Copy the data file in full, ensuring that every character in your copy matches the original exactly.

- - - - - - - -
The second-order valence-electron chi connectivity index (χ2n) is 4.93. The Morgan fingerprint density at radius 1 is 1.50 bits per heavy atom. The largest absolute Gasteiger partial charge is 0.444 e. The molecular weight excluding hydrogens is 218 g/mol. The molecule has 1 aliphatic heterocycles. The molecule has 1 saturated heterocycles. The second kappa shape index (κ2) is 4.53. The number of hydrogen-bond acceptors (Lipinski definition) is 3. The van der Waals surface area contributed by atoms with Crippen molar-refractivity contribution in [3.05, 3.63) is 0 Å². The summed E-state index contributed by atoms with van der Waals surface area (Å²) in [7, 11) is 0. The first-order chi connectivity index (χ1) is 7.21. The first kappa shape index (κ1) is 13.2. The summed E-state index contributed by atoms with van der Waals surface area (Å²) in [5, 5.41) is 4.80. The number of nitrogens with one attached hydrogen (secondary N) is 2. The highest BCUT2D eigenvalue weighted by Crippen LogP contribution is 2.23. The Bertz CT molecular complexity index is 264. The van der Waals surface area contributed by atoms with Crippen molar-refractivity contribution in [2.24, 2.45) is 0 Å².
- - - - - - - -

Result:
The second-order valence-electron chi connectivity index (χ2n) is 4.93. The Morgan fingerprint density at radius 1 is 1.50 bits per heavy atom. The largest absolute Gasteiger partial charge is 0.444 e. The molecular weight excluding hydrogens is 218 g/mol. The molecule has 1 aliphatic heterocycles. The molecule has 1 saturated heterocycles. The second kappa shape index (κ2) is 4.53. The number of hydrogen-bond acceptors (Lipinski definition) is 3. The van der Waals surface area contributed by atoms with Crippen molar-refractivity contribution in [3.05, 3.63) is 0 Å². The summed E-state index contributed by atoms with van der Waals surface area (Å²) in [7, 11) is 0. The first-order chi connectivity index (χ1) is 7.21. The first kappa shape index (κ1) is 13.2. The summed E-state index contributed by atoms with van der Waals surface area (Å²) in [5, 5.41) is 4.80. The number of nitrogens with one attached hydrogen (secondary N) is 2. The highest BCUT2D eigenvalue weighted by Crippen LogP contribution is 2.23. The Bertz CT molecular complexity index is 264. The van der Waals surface area contributed by atoms with Crippen molar-refractivity contribution in [2.24, 2.45) is 0 Å².